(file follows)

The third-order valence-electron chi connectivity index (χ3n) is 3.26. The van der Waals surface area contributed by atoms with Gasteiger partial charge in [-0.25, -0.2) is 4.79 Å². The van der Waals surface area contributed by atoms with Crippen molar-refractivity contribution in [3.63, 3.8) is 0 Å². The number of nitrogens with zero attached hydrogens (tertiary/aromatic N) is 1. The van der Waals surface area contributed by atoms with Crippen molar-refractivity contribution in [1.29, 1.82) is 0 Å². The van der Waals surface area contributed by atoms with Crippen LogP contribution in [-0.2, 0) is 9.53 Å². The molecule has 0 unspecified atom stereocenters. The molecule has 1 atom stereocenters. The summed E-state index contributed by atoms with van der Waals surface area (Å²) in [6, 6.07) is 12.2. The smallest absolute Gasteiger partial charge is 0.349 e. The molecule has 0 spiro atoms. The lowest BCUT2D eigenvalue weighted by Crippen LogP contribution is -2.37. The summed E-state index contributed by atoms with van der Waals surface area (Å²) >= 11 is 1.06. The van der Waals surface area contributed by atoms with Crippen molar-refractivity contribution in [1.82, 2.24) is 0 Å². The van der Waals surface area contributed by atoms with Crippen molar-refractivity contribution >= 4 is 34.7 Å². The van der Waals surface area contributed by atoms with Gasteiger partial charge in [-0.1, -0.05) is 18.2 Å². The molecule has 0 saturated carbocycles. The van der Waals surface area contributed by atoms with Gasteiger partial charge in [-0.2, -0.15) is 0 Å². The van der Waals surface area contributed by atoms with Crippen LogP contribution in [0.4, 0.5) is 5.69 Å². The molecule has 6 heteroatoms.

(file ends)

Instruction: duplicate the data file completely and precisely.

The third-order valence-electron chi connectivity index (χ3n) is 3.26. The van der Waals surface area contributed by atoms with Gasteiger partial charge in [-0.25, -0.2) is 4.79 Å². The van der Waals surface area contributed by atoms with Crippen molar-refractivity contribution in [3.63, 3.8) is 0 Å². The number of nitrogens with zero attached hydrogens (tertiary/aromatic N) is 1. The van der Waals surface area contributed by atoms with Crippen molar-refractivity contribution in [1.29, 1.82) is 0 Å². The van der Waals surface area contributed by atoms with Crippen LogP contribution in [-0.2, 0) is 9.53 Å². The molecule has 0 unspecified atom stereocenters. The molecule has 1 atom stereocenters. The summed E-state index contributed by atoms with van der Waals surface area (Å²) in [6, 6.07) is 12.2. The smallest absolute Gasteiger partial charge is 0.349 e. The molecule has 0 spiro atoms. The lowest BCUT2D eigenvalue weighted by Crippen LogP contribution is -2.37. The summed E-state index contributed by atoms with van der Waals surface area (Å²) >= 11 is 1.06. The van der Waals surface area contributed by atoms with Crippen molar-refractivity contribution in [1.82, 2.24) is 0 Å². The van der Waals surface area contributed by atoms with Crippen molar-refractivity contribution >= 4 is 34.7 Å². The van der Waals surface area contributed by atoms with Gasteiger partial charge in [-0.1, -0.05) is 18.2 Å². The molecule has 0 saturated carbocycles. The van der Waals surface area contributed by atoms with Gasteiger partial charge in [-0.2, -0.15) is 0 Å². The van der Waals surface area contributed by atoms with Crippen LogP contribution in [0.4, 0.5) is 5.69 Å². The molecule has 6 heteroatoms.